Hair Loss Treatment FAQ
Here are some common questions and their answers concerning hair loss and hair transplants.
What causes hair loss?
The most common cause of hair loss is heredity. Men and women inherit the gene for hair loss from either or both parents. In men, the hormone dihydrotestosterone causes a gradual miniaturization and eventual loss of hair follicles that are genetically susceptible. The mechanism of female pattern hair loss is not clearly known. The age of onset, extent, and rate of hair loss vary from person to person. Men and women exhibit hereditary hair loss differently. Severe illness, medications, malnutrition, or vitamin deficiency can accelerate this process. When applied incorrectly, permanent hair color and chemical relaxers damage the hair and follicle to the extent that hair loss can be permanent. Causes of hair loss do not include wearing a hat, excessive shampooing, lack of blood flow, or clogged pores.
Do hair transplants really work?
Yes. The transplanted hair is removed from one area of the body (donor site) and transferred to another (recipient site). The transferred tissue is not "rejected" as it is not foreign tissue. The transplanted hair maintains its own characteristics; color, texture, growth rate, and curl, after transplantation and regrowth. The vitality of the grafted follicle is maintained by the rich blood supply to the scalp. Originally many years ago, large circular grafts (commonly called 'plugs') containing 15-20 hairs were transplanted resulting in noticeably unnatural results. Over years, instruments and techniques have been developed that allow hair transplant surgeons to achieve truly natural results by transplanting large numbers of small grafts very close together. We have found that hair grows from the scalp in groups of one, two, or three (and rarely, four) hair follicles, called "follicular units." We can transfer these groups of follicles, called "follicular unit grafts," after eliminating the excess surrounding tissue. This allows the grafts to be placed closer together resulting in a denser and more natural result. A significant amount of artistry is also needed in order to recreate the natural patterns of hair growth.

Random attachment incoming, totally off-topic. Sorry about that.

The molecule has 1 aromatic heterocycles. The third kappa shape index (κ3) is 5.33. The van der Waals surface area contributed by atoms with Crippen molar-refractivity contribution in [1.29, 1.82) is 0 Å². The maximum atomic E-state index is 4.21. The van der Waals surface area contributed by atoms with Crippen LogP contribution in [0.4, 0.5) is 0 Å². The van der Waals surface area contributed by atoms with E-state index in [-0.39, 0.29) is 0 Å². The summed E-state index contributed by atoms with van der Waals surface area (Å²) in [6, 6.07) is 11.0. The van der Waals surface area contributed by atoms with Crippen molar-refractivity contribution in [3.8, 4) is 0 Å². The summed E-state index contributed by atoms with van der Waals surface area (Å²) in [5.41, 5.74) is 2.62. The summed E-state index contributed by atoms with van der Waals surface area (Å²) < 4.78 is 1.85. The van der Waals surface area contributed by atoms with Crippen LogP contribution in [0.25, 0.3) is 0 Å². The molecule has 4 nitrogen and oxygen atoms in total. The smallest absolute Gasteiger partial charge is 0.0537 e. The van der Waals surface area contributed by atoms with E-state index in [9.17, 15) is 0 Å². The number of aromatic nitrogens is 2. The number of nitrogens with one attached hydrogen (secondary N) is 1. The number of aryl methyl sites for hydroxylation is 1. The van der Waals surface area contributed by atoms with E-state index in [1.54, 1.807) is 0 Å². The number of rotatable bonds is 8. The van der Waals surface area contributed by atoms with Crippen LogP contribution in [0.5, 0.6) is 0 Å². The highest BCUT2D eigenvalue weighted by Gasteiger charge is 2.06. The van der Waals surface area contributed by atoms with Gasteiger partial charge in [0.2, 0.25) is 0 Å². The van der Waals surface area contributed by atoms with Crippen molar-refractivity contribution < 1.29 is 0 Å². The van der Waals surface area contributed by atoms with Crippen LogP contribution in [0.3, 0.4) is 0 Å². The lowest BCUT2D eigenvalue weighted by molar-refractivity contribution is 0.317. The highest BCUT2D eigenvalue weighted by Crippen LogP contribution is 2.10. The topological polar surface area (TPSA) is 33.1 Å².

Is an undetectable hair transplant possible?
Yes. Today's highly trained and up-to-date surgeons, using a combination of artistry and technology, can recreate hairlines and crown coverage in a manner that truly defies detection. Progressing beyond the old style 'plug-type' transplants has been possible using advanced techniques which allow the transplantation of large numbers of small grafts. An appreciation for the natural shape and patterns of hair growth allows surgeons to create wavy, randomized hairlines that look natural.